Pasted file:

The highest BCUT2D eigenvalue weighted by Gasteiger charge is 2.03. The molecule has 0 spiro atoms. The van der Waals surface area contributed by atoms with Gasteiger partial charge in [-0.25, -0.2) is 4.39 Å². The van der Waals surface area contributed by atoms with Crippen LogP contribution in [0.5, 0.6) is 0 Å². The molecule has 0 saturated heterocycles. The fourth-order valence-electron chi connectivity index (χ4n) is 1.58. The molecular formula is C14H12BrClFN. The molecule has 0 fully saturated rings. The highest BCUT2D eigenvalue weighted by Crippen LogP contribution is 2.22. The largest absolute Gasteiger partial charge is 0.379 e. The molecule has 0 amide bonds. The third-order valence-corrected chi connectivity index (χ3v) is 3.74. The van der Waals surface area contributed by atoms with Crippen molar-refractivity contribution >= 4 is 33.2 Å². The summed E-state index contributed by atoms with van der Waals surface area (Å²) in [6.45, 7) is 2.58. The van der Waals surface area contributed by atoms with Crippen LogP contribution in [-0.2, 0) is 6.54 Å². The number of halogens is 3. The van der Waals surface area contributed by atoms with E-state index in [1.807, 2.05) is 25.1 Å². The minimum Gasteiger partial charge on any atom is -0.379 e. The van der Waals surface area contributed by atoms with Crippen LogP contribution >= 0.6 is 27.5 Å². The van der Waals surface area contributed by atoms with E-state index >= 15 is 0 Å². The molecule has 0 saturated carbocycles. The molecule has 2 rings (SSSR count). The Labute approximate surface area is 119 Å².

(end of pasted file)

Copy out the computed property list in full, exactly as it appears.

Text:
The highest BCUT2D eigenvalue weighted by Gasteiger charge is 2.03. The molecule has 0 spiro atoms. The van der Waals surface area contributed by atoms with Gasteiger partial charge in [-0.25, -0.2) is 4.39 Å². The van der Waals surface area contributed by atoms with Crippen LogP contribution in [0.5, 0.6) is 0 Å². The molecule has 0 saturated heterocycles. The fourth-order valence-electron chi connectivity index (χ4n) is 1.58. The molecular formula is C14H12BrClFN. The molecule has 0 fully saturated rings. The highest BCUT2D eigenvalue weighted by Crippen LogP contribution is 2.22. The largest absolute Gasteiger partial charge is 0.379 e. The molecule has 0 amide bonds. The third-order valence-corrected chi connectivity index (χ3v) is 3.74. The van der Waals surface area contributed by atoms with Crippen molar-refractivity contribution >= 4 is 33.2 Å². The summed E-state index contributed by atoms with van der Waals surface area (Å²) in [6.45, 7) is 2.58. The van der Waals surface area contributed by atoms with Crippen LogP contribution in [-0.2, 0) is 6.54 Å². The number of halogens is 3. The van der Waals surface area contributed by atoms with E-state index in [1.807, 2.05) is 25.1 Å². The minimum Gasteiger partial charge on any atom is -0.379 e. The van der Waals surface area contributed by atoms with Crippen LogP contribution >= 0.6 is 27.5 Å². The van der Waals surface area contributed by atoms with E-state index >= 15 is 0 Å². The molecule has 0 saturated carbocycles. The molecule has 2 rings (SSSR count). The Labute approximate surface area is 119 Å².